San Francisco—He may be the god of love in Greek mythology, but when it comes to elective cesarean deliveries, EROS is all business.
Indeed, a British research group has found that its Enhanced Recovery in Obstetric Surgery (EROS) program significantly reduces length of stay in the hospital while keeping women satisfied with their care. The researchers stressed, however, that a multidisciplinary approach is critical to the success of EROS.
“A few of us got together and realized we’ve got the perfect obstetric population for enhanced recovery: They’re young, motivated to get home and have support once they leave the hospital,” said Daniel Abell, MBChB, consultant anesthetist at King’s College Hospital, in London. “So there didn’t seem to be any reason why we shouldn’t be doing this.”
Given that enhanced recovery programs have been successfully applied to many specialties throughout the world in recent years (see Anesthesiology News, October 2013, page 1), Dr. Abell and his colleague, Saju Sharafudeen, MD, helped introduce the EROS program—a protocol-driven pathway—at King’s in June 2012. EROS aims to reduce length of stay by educating patients about their hospitalization, reducing starvation times for both solids and liquids, removing urinary catheters within six hours of anesthesia and promoting early mobilization.
What To Expect When You’re Expecting
Daniel Abell, MBChB
“One of the biggest issues we’ve faced has been managing expectation and disseminating information,” Dr. Abell told Anesthesiology News. “Because if they come in expecting to stay for four or five days, they’re going to stay for four or five days, no matter what you do.”
To help determine the efficacy of EROS, the researchers compared data collected before and after the initiation of the program. Collected data included patient demographics; details about the surgery and anesthesia; urinary catheter removal times; time to first mobilization after regional anesthesia; rates of readmission and recatheterization; and length of stay in the hospital.
As Dr. Abell reported at the 2013 annual meeting of the American Society of Anesthesiologists (abstract 2102), 60 women underwent elective cesarean deliveries at the institution; 45 of them were included in the EROS pathway (Table 1). When compared with 60 women who did not go through the enhanced recovery protocol, the women in the EROS group had significantly shorter lengths of stay and time to early mobilization (Table 2).
Table 1. Patient Selection Criteria
Uncomplicated elective cesarean delivery patients
High risk for perioperative obstetric complications
Unanticipated complications with surgery or anesthetic
Uncomplicated surgery and anesthetic
Unanticipated mother or baby outcomes
Supportive home and social circumstances
Diabetes or similar complex medical/psychosocial conditions
Agreement among midwife, surgeon and anesthetist that inclusion is appropriate
Lack of social support
Table 2. Women in EROS Program Enjoyed Better Outcomes
EROS Patients (P Value)
Time to mobilization
9.9±5.05 h (<0.001)
Time to catheter removal
6.71±6.2 h (<0.001)
Time to first spontaneous void
12.64±6.2 h (<0.001)
Hospital length of stay
1.7±0.85 d (<0.001)
EROS, Enhanced Recovery in Obstetric Surgery
Although recatheterization rates were higher in the EROS group (13.3%) than in the non-EROS patients (0%), the seven-day readmission rate was lower (2.2% vs. 8.3%, respectively. All patients were followed up on days 1 and 7 postsurgery, and 90% said they “agreed” or “strongly agreed” that pain control was adequate to undertake routine tasks.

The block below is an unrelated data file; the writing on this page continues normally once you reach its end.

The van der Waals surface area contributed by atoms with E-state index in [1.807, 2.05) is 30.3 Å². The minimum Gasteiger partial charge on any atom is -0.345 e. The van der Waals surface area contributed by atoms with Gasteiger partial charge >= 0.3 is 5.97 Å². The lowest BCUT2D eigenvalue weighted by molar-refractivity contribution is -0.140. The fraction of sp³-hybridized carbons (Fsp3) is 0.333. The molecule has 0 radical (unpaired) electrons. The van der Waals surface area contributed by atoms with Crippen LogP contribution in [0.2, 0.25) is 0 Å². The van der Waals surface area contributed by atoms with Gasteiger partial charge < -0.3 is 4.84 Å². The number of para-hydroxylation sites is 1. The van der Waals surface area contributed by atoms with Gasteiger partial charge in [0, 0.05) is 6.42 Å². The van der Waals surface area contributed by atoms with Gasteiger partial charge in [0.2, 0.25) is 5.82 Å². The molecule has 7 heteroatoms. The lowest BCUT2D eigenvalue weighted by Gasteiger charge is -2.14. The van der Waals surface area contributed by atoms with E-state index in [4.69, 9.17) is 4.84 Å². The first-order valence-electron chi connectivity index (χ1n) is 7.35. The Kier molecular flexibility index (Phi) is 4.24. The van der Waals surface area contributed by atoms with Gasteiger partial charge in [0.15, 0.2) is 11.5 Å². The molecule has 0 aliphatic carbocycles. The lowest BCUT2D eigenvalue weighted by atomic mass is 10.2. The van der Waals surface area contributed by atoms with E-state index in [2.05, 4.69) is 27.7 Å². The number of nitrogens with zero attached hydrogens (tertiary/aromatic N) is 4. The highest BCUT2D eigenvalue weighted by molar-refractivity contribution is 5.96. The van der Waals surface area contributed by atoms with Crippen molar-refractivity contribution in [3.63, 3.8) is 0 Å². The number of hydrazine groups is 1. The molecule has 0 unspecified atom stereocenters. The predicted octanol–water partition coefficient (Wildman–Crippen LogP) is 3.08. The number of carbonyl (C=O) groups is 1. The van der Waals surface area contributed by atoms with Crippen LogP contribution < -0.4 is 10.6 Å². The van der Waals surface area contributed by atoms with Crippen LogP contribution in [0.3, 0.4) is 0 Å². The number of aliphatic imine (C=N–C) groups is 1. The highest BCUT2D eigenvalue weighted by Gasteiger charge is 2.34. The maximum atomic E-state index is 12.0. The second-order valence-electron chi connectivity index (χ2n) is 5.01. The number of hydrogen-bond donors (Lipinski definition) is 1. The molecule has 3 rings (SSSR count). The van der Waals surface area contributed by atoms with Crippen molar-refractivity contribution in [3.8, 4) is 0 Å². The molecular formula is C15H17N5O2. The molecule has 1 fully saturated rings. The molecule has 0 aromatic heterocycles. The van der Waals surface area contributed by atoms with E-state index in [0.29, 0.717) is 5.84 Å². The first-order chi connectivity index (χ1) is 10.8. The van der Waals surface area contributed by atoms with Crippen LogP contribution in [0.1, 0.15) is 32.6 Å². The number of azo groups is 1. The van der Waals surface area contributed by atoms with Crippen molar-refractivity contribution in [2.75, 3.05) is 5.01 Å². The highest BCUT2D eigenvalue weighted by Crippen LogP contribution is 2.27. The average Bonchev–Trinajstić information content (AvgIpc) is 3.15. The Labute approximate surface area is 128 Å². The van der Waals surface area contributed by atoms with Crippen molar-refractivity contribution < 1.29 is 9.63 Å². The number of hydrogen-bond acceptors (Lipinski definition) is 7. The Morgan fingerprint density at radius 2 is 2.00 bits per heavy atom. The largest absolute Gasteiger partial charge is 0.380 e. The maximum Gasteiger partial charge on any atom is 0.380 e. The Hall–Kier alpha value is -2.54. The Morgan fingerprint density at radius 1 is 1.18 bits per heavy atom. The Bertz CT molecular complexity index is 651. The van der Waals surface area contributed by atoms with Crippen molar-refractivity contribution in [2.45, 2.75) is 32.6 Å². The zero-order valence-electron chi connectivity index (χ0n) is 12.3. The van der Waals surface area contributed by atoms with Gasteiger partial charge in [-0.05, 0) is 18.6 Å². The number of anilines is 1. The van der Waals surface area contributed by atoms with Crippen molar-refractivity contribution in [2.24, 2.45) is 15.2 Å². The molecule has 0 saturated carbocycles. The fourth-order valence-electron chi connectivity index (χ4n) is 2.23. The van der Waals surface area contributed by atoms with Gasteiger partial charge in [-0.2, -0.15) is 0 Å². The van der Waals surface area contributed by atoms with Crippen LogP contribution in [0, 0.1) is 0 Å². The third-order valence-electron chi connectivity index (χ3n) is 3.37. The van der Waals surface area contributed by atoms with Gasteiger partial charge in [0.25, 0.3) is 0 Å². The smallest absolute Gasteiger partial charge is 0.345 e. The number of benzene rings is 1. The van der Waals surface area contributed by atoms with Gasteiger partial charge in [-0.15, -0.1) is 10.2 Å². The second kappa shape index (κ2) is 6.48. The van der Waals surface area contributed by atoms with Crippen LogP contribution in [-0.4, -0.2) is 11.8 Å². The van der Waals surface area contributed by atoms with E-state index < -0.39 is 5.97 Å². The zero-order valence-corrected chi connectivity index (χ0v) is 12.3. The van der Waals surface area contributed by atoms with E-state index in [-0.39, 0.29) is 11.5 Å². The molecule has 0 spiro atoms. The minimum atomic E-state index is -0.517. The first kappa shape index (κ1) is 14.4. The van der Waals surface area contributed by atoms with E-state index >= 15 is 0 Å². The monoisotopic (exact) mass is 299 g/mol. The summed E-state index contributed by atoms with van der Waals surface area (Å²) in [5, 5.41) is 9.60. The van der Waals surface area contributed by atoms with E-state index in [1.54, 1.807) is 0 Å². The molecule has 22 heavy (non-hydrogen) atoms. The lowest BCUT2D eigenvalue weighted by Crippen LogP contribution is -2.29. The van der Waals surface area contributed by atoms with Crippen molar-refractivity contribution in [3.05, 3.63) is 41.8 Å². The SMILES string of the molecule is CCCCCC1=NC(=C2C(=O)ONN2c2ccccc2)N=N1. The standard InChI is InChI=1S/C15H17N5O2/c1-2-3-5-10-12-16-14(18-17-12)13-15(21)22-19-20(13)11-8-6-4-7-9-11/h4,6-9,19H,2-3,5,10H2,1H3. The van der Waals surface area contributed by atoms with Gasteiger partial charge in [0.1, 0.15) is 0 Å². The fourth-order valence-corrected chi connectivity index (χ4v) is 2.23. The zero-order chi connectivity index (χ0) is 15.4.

Nearly every woman (97.8%) who received EROS care said they would recommend the program to a friend and would undergo the same program for any future cesarean deliveries. The researchers said they received no reports of problems with mobilization, urination and visits to the patients’ general practitioners.
Much of the program’s success stems from education and a willingness to examine preexisting care patterns, Dr. Abell said. “Now our patients get an information booklet, a thorough preoperative briefing on their hospital stay and a phone call the day before their operation, all of which tell them about their stay and how they can get back to normal as quickly as possible.
“And now we’re really doing all the things that we should have been doing all along,” he added. “In the hospital setting, things often go on for years, and nobody actually looks at [them]. For example, we had a traditional policy where the urinary catheter didn’t come out until the morning after the C-section. The women would be sitting in their beds, completely fine, but they weren’t going to move because they still had the catheter in. So now we pay attention to the little things, and it’s made all the difference in the world.”
Scott Segal, MD, professor and chair of anesthesiology at Tufts University School of Medicine, in Boston, noted that these results might not have widespread applicability in the United States, where there are minimum lengths of stay for new mothers. “Since the [President Bill] Clinton administration, it’s been federal law that mothers cannot be required to be discharged earlier than two days after a normal vaginal delivery and four days after a cesarean delivery,” said Dr. Segal, who was not involved in the U.K. study.
“These investigators started at a baseline of 3.3 days [in the hospital]—already shorter than the U.S. standard—and reduced it to 1.7,” he continued. “It would be interesting to know if the women discharged earlier wanted to go or would have stayed longer if they had been given the opportunity. Nonetheless, the fact that they could show discharge readiness this early might reduce health system costs, but might also require incentives for women to accept early discharge, or change in federal law.”